Social distancing – finding our way forward

Social distancing – finding our way forward
By Lifestream | April 10, 2020


As humans we naturally have a deep instinct to connect with others, socialise, eat, find joy and seek purpose in the things we do. Innately we are wired to form relationships and connection in our lives. We often are dependent on the seemly simple but vital factors in our life, such as our relationships and our social connections for our happiness and well-being.



As we currently feel and see much emerging global change in the world and around us. This brings much uncertainty into our lives and usual routines. During the ever-present Covid-19 pandemic we are needing to live and behave very differently out of necessity. To help ensure and support a positive outcome.



We are genetically wired to live in groups or be with others. This is an ancient primal instinct we have, developed to allow a greater chance for species survival. In extraordinary times we are needing to practice the opposite. Naturally this is challenging, and it is normal for us to find it difficult.

In areas of the worlds that are called blue zones, such as Japan, Greek Islands and Costa Rica, the lifespan is predominately much longer than anywhere else. These certain areas always share the same common traits, high social connection, strong family interaction, sense of purpose and a wholefood-based diet & lifestyle. All of these are the seemly successful ingredients for longevity.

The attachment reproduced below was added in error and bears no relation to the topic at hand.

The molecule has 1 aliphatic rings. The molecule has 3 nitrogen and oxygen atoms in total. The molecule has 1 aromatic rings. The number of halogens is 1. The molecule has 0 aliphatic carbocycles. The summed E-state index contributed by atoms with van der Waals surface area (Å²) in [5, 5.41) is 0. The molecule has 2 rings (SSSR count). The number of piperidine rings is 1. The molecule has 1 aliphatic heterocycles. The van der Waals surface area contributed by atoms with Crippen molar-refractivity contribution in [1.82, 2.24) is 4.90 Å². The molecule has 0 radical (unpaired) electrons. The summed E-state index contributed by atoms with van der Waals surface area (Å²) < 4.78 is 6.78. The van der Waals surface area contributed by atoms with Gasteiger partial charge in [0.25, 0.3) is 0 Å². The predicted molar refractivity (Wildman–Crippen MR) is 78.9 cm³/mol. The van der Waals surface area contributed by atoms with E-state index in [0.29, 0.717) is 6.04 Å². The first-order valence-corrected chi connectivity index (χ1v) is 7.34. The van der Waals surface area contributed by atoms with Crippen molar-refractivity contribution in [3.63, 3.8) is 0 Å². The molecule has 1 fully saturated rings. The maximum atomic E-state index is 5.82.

Our social connections commonly allow for touch, laughter, perspective and have deeper meanings to us. Finding time to re-connect in whatever way we can and is possible, also is a vital part of our emotional health. Video chatting, calling and our digital interactions are more important than ever to us. A way of connecting and seeing others that are important part of our emotional health.



The human ability to adapt can be great. Under stress we can feel that we will not survive or get through, we can find ourselves adapting and forming resilience (the capacity to recover from difficulties). At times our stressful situations and trying circumstances help us find deeper reserves and resilience that help sustain us and act as emotional reservoirs over our lifetime. However constant stress that is unrelenting is not helpful for us and can do the opposite.



New ways often result in giving us a renewed sense of purpose, to re-evaluate how we live our life & find out what is important for us going ahead. Some of the positive effects of enduring stress can go on to benefit us in the longer-term. Essential nutrients found in plant-based foods, spirulina, algae omega 3, and probiotics, also act to support our everyday health, mood and immunity.

Finding ways of coping through adversity and challenges can help us adapt to trying times. Letting ourselves find it difficult and acknowledging the struggles and hardships within it can also help. Reaching out to those in your bubble or outside of that via a phone call or a video chat or with known support groups can also be of help for us as we navigate the new path ahead. Finding support where we might least expect it is common as we all go through it together and can help give us a renewed sense of belief and connection.